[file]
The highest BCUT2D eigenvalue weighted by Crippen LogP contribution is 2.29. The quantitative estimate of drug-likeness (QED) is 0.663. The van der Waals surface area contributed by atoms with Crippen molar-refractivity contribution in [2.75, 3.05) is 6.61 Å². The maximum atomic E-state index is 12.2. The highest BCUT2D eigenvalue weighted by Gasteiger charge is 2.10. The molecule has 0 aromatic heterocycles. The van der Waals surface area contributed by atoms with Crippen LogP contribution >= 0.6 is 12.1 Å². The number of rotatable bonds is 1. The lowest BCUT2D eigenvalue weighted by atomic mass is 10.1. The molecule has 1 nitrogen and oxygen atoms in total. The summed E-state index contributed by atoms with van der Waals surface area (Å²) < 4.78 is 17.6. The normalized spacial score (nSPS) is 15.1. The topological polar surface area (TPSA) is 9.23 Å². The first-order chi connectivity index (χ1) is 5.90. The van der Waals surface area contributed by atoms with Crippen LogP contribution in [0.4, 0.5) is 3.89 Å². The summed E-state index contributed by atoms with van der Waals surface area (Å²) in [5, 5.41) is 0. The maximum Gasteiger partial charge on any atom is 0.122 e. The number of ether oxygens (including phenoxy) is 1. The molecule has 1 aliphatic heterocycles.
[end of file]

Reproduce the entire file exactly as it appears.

The highest BCUT2D eigenvalue weighted by Crippen LogP contribution is 2.29. The quantitative estimate of drug-likeness (QED) is 0.663. The van der Waals surface area contributed by atoms with Crippen molar-refractivity contribution in [2.75, 3.05) is 6.61 Å². The maximum atomic E-state index is 12.2. The highest BCUT2D eigenvalue weighted by Gasteiger charge is 2.10. The molecule has 0 aromatic heterocycles. The van der Waals surface area contributed by atoms with Crippen LogP contribution >= 0.6 is 12.1 Å². The number of rotatable bonds is 1. The lowest BCUT2D eigenvalue weighted by atomic mass is 10.1. The molecule has 1 nitrogen and oxygen atoms in total. The summed E-state index contributed by atoms with van der Waals surface area (Å²) < 4.78 is 17.6. The normalized spacial score (nSPS) is 15.1. The topological polar surface area (TPSA) is 9.23 Å². The first-order chi connectivity index (χ1) is 5.90. The van der Waals surface area contributed by atoms with Crippen LogP contribution in [0.4, 0.5) is 3.89 Å². The summed E-state index contributed by atoms with van der Waals surface area (Å²) in [5, 5.41) is 0. The maximum Gasteiger partial charge on any atom is 0.122 e. The number of ether oxygens (including phenoxy) is 1. The molecule has 1 aliphatic heterocycles.